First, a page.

• The study population and your recruitment/sampling method
  • Your proposed data collection methods (including draft research instruments, such a survey or interview schedule)
  • Proposed data processing and data analysis techniques
  • Ethical issues to consider
  • Timeline for the work
  • Proposed dissemination plan (70% of the overall mark for the module).

Repeat Assessments

Repeat requirements will depend on failed components.

Indicative Syllabus

LO1 Explain the meaning of research mindedness and its relevance for social work practice

  • This learning outcome will allow the student to explore and critically evaluate the concept of Research mindedness and demonstrate its relevance for Social Work Practice practice.

LO2 Demonstrate a sound understanding of hierarchies of research ‘evidence’, the contested nature of evidence and its place within social work research and evidence-informed practice.

  • Students will get the opportunity to understand and evaluate ‘evidence’ and explore the concept of hierarchies of research informed evidence, a key requirement within Social Work Practice.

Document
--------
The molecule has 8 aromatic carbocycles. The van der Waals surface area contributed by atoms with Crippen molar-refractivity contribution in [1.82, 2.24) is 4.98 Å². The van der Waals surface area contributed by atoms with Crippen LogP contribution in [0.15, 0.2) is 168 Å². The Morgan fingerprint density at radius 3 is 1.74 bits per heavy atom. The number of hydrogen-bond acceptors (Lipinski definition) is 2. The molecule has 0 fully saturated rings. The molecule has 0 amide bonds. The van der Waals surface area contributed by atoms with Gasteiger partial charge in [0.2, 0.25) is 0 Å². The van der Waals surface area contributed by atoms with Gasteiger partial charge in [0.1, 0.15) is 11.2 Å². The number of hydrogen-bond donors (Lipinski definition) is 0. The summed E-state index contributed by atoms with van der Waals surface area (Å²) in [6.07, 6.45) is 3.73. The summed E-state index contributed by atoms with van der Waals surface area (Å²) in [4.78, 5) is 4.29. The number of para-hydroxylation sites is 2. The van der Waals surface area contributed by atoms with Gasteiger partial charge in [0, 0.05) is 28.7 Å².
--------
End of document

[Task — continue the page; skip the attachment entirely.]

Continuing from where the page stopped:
LO3 Display an understanding of a variety of ontological and epistemological frameworks in social research.

  • Students will review the epistemological and ontological foundations of research and the principles of positivist and interpretive research. They will also explore their own positionality and how that impacts on one’s ontological and epistemological position and worldview.

LO4 Demonstrate a critical understanding of the practice and principles of qualitative and quantitative social research.

  • Students will gain an in-depth understanding and awareness of qualitative research including ways in which research evidence is produced, question formulation, the balance between induction and deduction, data collection methods (different interviewing techniques, case study, observation, ethnography), data analysis and issues of validity, reliability and replication.

LO5 Appraise and select different research outputs (that is, published studies in the social work literature) and use research evidence to inform Social Work practice.

  • Students will be given the opportunity to demonstrate a capacity to appraise different research outputs (that is, published studies in the social work literature) and use research evidence to inform SW practice.

LO6 Identify ethical, political and value issues arising in Social Work Research

  • Students will explore and evaluate ethical, political and value issues and principles in SW research. From this student will explicate a draft ethical strategy they will adopt for the final research project.